This indicates that the #FeesMustFall impact on universities was understood as an issue of national concern, with South African philanthropists stepping in to support universities. (#FeesMustFall was a student-led South African protest movement to stop increases in student fees and push for increases in government funding of universities.)

Differences and inequalities

The challenge, however, is the distribution of the support across the sector and to understand the reasons for this particular pattern. While noting the encouraging progress in philanthropic funding overall, the report adds that it “obscures some extremely significant and severe differences and inequalities” and “a considerably less rosy picture emerges when the universities are disaggregated along the lines of historical advantage and disadvantage”.

In 2013, 94% of all donor income to the participating institutions went to historically advantaged institutions (HAIs) and 6% to historically disadvantaged institutions (HDIs). This equalled ZAR622 million for HAIs versus ZAR37 million for HDIs. The difference was even greater in 2017 when 96% of funding went to HAIs and 4% to HDIs – ZAR1.6 billion for HAIs versus ZAR73 million for HDIs.

This provides an interesting narrative on legacy issues in South African higher education, and philanthropic support and donor confidence across institutional type. The more traditional, historically advantaged, research-intensive universities receive the bulk of philanthropic support, and accordingly are the South African institutions in which donors have the most confidence.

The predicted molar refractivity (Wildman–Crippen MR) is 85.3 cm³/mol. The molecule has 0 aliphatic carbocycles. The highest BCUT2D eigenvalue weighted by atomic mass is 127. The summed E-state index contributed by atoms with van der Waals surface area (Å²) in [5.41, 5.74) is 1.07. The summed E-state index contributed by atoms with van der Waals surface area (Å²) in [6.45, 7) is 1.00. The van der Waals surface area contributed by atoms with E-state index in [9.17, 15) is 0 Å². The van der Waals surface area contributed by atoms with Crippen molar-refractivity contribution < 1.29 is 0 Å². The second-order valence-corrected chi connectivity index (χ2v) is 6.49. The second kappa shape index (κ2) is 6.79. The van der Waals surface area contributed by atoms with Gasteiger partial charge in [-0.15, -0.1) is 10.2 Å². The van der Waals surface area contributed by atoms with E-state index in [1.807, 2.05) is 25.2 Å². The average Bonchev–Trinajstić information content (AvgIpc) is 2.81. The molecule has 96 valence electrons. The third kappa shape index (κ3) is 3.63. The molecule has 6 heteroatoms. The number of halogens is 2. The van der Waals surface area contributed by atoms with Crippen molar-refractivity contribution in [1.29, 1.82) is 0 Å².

It should be noted that African students – from South Africa and the rest of the continent – now comprise large segments of HAIs’ student bodies, both undergraduate and postgraduate, and they are beneficiaries of much of this philanthropic support that is allocated to scholarships, bursaries, capital investment and research programmes.

A bigger picture

It is important that we analyse the data we are seeing from different vantage points to understand the bigger picture.

In the 2018 survey, Sean Jones included a component of Sector Education and Training Authority (SETA) funding that could be perceived as philanthropic in nature. (SETA addresses vocational skills training with learnerships, internships, skills programmes and apprenticeships.)

It is likely that there may be some contestation about the inclusion of some SETA funding in ASPIHE, particularly because SETA falls under the jurisdiction of the Department of Higher Education and Training. They could be perceived as a component of government funding, which means they fall outside the definition of philanthropy.